THIS PAGE HAS MOVED TO WWW.ALFREDOFLORESPHOTOGRAPHY.COM honored by photography award honored by photography award
Named to Washington Life magazine's Hot List September 2010

Tuesday, November 04, 2008

CD Review: Q-Tip, 'The Renaissance'

Washington Post Express, November 4, 2008
Written by Express contributor Alfredo Flores
Photo courtesy Universal/Motown

A TRIBE CALLED QUEST was about provoking thoughts and not producing club bangers, and its nasal-voiced leader, Q-Tip, seemed forced to come up with some on his last solo album, 1999's "Amplified." Even though the CD produced two mega-hits, "Vivrant Thing" and "Breathe & Stop," many hardcore hip-hop heads called the album too flashy, the rapper's vision thwarted by label demands. Ironically, Q-Tip's two solo follow-up albums were then rejected by his former label, Arista, which deemed them uncommercial. Which might explain why its taken nine years for "The Renaissance" to appear. The rapper's new label, Universal/Motown, has let Kamaal Ibn John Fareed, aka Kamaal the Abstract, just be Q-Tip, and he has gone back to his roots of using cerebral rhymes and classic samples fused with live instrumentation. "The Renaissance" has both the brain and the booty in mind, calling out in "Dance" that "all my people at the label want something to repeat / but all my people want something for the street." And the streets are happier for it. In the catchy disco-funk jam "Move," which is loaded with sci-fi sound effects and backed by a sample of the Jackson Five's "Dancing Machine," Q-Tip announces, "Renaissance won't quit moving cultures" and then asks, "Look at your watch / You know it's time for phat beats." The phatness comes from Sergio Mendes-esque Rhodes jazz keyboarding ("Believe," with awol R&B'er D'Angelo providing the soulful chorus), soulful piano loops ("Getting Up" and "Life Is Better" featuring Norah Jones), popping snare drums ("Shaka"), DJ scratches chopping up guitar chords ("Official"), upbeat piano chords, and a powerful drum sample ("ManWomanBoogie" with hip-hop poet Amanda Diva). Odes to the past are ever-present on "The Renaissance," not just in music, but in message, particularly "Move" and in "Life," where Q-Tip shows his appreciation to all the hip-hop greats — though it contains the somewhat awkward Jones verse, "Hip-hop is playing again / and it's banging too / and it's banging for you." Q-Tip's love for the old school is culminated in "Getting Up," which has the type of classic R&B piano sound that made hits for "Renaissance" guests stars D'Angelo and Raphael Saadiq (who's in "We Fight/We Love") in the 1990s, though the lyrics are a modern take on searching for love by sending out texts and e-mail. Q-Tip's mastery of inventive lyrical wordplay and bravado also course through "The Renaissance," with several fun boasts. He even has the gall to call his competition sea cows in "Dance on Glass": "Corny style rappers they lack the pedigree / they just a manatee / I'm unaffected / the whale / the hammerhead." Meanwhile, on "Move" he states, "You just like cold grits without the hot sauce" and on "Johnny Is Dead" asks, "What good is an ear if a Q-Tip isn't in it?"Indeed. » 9:30 Club, 815 V St. NW; with The Cool Kids and Pacific Division, Sun., Nov. 30, 7 p.m., $32.50; 202-265-0930. (U St.-Cardozo).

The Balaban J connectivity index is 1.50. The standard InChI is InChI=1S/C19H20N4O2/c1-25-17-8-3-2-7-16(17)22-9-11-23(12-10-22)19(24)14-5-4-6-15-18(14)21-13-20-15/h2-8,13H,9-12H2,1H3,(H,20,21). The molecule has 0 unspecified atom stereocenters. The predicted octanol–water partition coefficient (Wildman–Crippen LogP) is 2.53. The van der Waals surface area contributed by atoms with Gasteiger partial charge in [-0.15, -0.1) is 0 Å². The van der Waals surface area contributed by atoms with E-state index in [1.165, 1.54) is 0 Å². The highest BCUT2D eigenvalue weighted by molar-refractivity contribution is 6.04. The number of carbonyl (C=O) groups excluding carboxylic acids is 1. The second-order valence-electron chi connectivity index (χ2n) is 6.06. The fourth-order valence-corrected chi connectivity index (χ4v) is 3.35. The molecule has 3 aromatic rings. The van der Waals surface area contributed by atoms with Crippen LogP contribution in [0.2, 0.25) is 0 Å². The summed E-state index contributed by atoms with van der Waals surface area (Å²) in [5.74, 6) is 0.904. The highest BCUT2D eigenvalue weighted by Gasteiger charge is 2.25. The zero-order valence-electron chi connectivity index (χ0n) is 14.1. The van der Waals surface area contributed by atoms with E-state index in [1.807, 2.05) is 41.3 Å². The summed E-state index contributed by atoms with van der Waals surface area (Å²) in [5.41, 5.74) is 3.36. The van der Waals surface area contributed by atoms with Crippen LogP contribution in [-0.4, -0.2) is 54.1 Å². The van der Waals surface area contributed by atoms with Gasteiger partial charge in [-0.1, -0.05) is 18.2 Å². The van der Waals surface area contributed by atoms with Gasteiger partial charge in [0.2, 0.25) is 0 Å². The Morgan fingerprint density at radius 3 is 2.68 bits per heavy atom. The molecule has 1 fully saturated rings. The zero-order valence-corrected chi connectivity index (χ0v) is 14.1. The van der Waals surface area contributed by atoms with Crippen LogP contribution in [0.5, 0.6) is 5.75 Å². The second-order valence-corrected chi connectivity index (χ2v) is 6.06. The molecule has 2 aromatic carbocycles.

No comments: